• On believing in the impossible: “Marc Lore’s vision was massive at Jet. I thought some of the things on the roadmap were impossible. But we delivered on the impossible there. Seeing firsthand how a leader can motivate a team, give them the drive and vision and then assemble the right people to deliver was a turning point and mindset shift for me…We may not have hit all of our goals but we did far more than we thought we could going into it. When you can look around and think, ‘Wow we did that,’ it really builds your confidence and expands your mindset to start asking: ‘What else can we do?’
  • On setting bigger goals: “You don’t push yourself when you don’t think outside of your box. When you’re working towards a goal that you have no idea how to achieve, it prompts you to sit back and think really deeply about how you’re going to work towards it. We do ideation sessions where we start by saying: We know we need to solve this problem but we have no idea how. Then, we have a process where we spend a few hours creatively brainstorming. Our best ideas come from those sessions. Putting yourself in the position where you have to stretch yourself to achieve your goals is really important.”
  • On mindset: “Its absolutely possible to shift your mindset. We are a lot more flexible than we give ourselves credit for.”
  • On working backwards: “We had babies a day apart and used our maternity leave to get MASSE off the ground and start ideating on the concept. We worked on it as a side project for a few months after coming back to work. The period was a time of juggling infants, a budding business, our families and full-time jobs. There was a feeling of: Is this possible? We set the milestone and worked backwards setting and achieving small goals. Creating bite size milestones along the way helps you get to the big ones.”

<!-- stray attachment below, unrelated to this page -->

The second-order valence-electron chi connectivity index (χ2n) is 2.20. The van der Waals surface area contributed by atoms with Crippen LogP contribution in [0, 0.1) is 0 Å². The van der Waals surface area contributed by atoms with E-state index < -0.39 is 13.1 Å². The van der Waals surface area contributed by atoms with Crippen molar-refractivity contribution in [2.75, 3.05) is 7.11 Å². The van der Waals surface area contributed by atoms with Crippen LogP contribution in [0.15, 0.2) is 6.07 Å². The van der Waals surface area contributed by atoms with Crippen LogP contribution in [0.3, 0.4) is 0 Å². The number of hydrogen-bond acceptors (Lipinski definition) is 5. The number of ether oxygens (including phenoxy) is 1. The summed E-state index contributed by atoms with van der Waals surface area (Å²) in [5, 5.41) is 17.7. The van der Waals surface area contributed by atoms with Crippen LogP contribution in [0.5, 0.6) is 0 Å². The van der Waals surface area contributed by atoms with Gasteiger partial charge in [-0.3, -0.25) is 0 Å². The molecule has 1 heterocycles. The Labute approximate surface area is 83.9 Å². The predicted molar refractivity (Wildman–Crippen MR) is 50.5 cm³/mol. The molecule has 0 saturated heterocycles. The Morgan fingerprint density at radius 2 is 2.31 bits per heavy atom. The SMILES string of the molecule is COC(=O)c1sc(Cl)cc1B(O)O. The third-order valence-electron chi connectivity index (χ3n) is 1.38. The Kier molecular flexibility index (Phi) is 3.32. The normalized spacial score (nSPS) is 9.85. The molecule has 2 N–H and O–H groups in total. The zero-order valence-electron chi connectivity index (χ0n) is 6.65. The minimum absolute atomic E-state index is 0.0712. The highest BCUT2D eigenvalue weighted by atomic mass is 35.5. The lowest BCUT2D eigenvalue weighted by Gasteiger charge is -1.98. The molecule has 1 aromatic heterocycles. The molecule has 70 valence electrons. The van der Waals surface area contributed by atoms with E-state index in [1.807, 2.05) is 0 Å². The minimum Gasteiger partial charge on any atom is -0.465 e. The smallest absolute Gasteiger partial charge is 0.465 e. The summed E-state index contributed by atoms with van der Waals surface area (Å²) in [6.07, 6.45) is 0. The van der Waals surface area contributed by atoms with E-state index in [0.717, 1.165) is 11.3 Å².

• On turning points: “We decided to start MASSE together when we were at a place in our careers when we weren’t sure what was next. That’s not a coincidence. You create those impossible goals for yourself when you’re at those turning points and know: I need something new.
  • On avoiding complacency: “We are both happiest when we have big goals ahead of us and feel like we are working towards something really big. It’s really easy when you’re feeling complacent or bored in your profession to have that seep into the rest of your life.”
  • On opportunity cost: “We both had the experience of working really hard at a startup to bring success to someone else’s dream and vision. For me, if I was going to do it again, I really had the sense that I wanted to do it for my own vision. That was the impetus that propelled me to go after building MASSE Becoming a parent also makes you set very lofty goals because your time is so important and who you are caring for is so important. It really makes you ask yourself: What do you want to achieve for yourself and for your family?…When you are saying goodbye to your kids in the morning, you want to be going somewhere and doing something that you truly love. The opportunity cost is really high. It only makes sense if you truly love it.”